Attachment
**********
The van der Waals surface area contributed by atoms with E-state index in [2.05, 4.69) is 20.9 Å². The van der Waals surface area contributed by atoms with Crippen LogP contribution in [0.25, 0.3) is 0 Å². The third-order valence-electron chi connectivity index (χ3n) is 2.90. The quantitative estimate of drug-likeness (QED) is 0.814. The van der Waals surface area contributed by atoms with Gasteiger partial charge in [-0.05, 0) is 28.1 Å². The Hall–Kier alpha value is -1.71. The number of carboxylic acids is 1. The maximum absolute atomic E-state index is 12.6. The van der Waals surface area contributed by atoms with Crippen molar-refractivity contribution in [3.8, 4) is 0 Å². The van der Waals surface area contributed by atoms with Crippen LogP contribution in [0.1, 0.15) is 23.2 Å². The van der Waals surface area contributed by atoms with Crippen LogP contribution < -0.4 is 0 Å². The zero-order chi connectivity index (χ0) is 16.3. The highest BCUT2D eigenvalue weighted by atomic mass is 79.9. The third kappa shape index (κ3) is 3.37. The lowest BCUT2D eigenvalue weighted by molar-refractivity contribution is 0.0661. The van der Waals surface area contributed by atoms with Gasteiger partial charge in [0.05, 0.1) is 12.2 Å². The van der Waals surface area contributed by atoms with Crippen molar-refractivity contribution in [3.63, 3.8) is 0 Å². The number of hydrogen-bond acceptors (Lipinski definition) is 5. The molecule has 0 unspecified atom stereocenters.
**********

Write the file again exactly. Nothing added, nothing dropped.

The van der Waals surface area contributed by atoms with E-state index in [2.05, 4.69) is 20.9 Å². The van der Waals surface area contributed by atoms with Crippen LogP contribution in [0.25, 0.3) is 0 Å². The third-order valence-electron chi connectivity index (χ3n) is 2.90. The quantitative estimate of drug-likeness (QED) is 0.814. The van der Waals surface area contributed by atoms with Gasteiger partial charge in [-0.05, 0) is 28.1 Å². The Hall–Kier alpha value is -1.71. The number of carboxylic acids is 1. The maximum absolute atomic E-state index is 12.6. The van der Waals surface area contributed by atoms with Crippen molar-refractivity contribution in [3.8, 4) is 0 Å². The van der Waals surface area contributed by atoms with Crippen LogP contribution in [0.1, 0.15) is 23.2 Å². The van der Waals surface area contributed by atoms with Crippen LogP contribution < -0.4 is 0 Å². The zero-order chi connectivity index (χ0) is 16.3. The highest BCUT2D eigenvalue weighted by atomic mass is 79.9. The third kappa shape index (κ3) is 3.37. The lowest BCUT2D eigenvalue weighted by molar-refractivity contribution is 0.0661. The van der Waals surface area contributed by atoms with Gasteiger partial charge in [0.05, 0.1) is 12.2 Å². The van der Waals surface area contributed by atoms with Crippen molar-refractivity contribution in [3.63, 3.8) is 0 Å². The number of hydrogen-bond acceptors (Lipinski definition) is 5. The molecule has 0 unspecified atom stereocenters.